The engraving process differs from embossing. Instead of a die set pressing a design into the material, engraving uses a tool or laser to directly cut a design in the metal.
The design is carved deep into the substrate, resulting in very clear and easy to read information. This deep cut provides significant durability, as it will not be removed with typical wear.
Another benefit to engraving is that the design can be fully customized. Embossed tags are limited to a single custom die set produced. Multiple designs require multiple dies. Whereas engraving can mark a different design on each tag.
While engraving does have positive elements, there is a potentially big drawback: the process is extremely slow. Each design feature must be cut out of every tag individually. This makes marking large quantities of nameplates very time-consuming.
This limitation is a non-ideal solution for large marking tasks. Not only will it take a considerable amount of time, but will also be expensive in comparison to other marking processes.
As mentioned, engraved identification tags are a resilient marking solution. The deep impression requires a great deal of wear before it will be removed.
In addition, the design is physically marked in the metal material itself. This means there is no additional ink or printing on the surface. Since there is no topical ink, fading or rubbing away is not a concern. The engraved plates can be used in most industrial environments.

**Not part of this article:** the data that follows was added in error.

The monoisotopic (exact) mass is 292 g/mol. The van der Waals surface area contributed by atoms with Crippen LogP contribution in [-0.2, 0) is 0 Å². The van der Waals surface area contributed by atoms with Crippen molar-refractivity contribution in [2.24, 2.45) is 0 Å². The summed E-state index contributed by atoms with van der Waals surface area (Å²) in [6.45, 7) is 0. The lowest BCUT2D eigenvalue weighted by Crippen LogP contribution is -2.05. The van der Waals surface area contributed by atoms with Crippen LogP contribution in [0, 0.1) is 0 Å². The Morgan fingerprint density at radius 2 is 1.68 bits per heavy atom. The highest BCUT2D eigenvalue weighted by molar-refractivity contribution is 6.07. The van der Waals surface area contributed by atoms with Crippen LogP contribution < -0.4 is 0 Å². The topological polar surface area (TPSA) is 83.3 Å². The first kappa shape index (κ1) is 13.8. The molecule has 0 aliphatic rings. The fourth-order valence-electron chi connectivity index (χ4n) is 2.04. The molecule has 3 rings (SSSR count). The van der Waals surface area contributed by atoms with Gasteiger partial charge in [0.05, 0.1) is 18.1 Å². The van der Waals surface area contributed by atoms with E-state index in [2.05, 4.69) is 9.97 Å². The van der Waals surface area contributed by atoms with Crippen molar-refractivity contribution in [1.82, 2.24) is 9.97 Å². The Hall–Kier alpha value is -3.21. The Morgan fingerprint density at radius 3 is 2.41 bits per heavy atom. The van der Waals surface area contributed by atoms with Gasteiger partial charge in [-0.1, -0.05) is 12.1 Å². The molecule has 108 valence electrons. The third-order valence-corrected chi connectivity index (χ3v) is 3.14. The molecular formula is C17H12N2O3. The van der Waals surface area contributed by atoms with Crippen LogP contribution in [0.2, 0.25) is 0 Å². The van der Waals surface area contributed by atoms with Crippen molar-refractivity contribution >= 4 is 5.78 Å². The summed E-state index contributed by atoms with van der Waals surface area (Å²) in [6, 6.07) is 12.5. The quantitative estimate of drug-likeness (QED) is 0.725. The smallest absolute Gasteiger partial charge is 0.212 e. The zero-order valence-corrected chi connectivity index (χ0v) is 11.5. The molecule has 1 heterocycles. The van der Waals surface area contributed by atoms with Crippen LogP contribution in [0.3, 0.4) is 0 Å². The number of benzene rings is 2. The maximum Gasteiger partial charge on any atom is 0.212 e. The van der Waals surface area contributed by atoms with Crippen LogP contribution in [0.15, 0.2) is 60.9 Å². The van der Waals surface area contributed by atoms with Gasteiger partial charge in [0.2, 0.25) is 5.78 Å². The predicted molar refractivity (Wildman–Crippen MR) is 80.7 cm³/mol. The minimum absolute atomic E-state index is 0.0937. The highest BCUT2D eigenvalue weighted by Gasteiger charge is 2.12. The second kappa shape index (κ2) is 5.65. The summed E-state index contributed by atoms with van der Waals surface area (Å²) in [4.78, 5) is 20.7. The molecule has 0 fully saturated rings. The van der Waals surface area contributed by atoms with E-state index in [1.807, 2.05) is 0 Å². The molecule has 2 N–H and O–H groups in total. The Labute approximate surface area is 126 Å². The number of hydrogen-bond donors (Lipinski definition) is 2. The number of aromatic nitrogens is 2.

A variety of metal materials are used for engraving information. Engraving typically requires the use of thicker material as the impression it makes is deeper than comparable processes.
Aluminum is a commonly used substrate due to its lightweight and durable nature. The addition of corrosion resistance and color coding via anodization are other contributing factors.
Stainless steel is also a popular option, due to its extreme durability. However, this may lead to a heavier nameplate, especially with the thickness requirement for this process. For many applications this is not a concern, but some industries have strict weight tolerances for parts.
Other materials are also used for specific properties. For example, brass is sometimes selected for its unique conductive properties or golden-like appearance.
Embossing and engraving are two excellent marking solutions. The main difference is the right situation to utilize them.
Embossing is one of the most trusted process for tag marking, and for good reason. It adorns nameplates with extremely durable information, and is effective in nearly any environment.
The raised design is suitable for nearly any conditions, and remains legible when exposed to liquids and other substances.
Embossed tags are very cost-effective at high quantities, or can be marked in small batches using an embossing machine.
Engraved information is long-lasting, and will tolerate a great deal of wear. Keep in mind, this does require a thicker tag material to accommodate the deep impressions.
This process also allows for higher customization, as various designs can be marked on each tag or nameplate.
Engraving is a tedious process, taking a considerable amount of time to mark tags. This makes it less cost effective for high quantity marking.
While it may not be great for large production runs, engraving is suitable for small quantities.
Ultimately, the right marking process is one that is best suited to your specific application. For high quantities of tags (especially serialized numbers), embossing is your bet.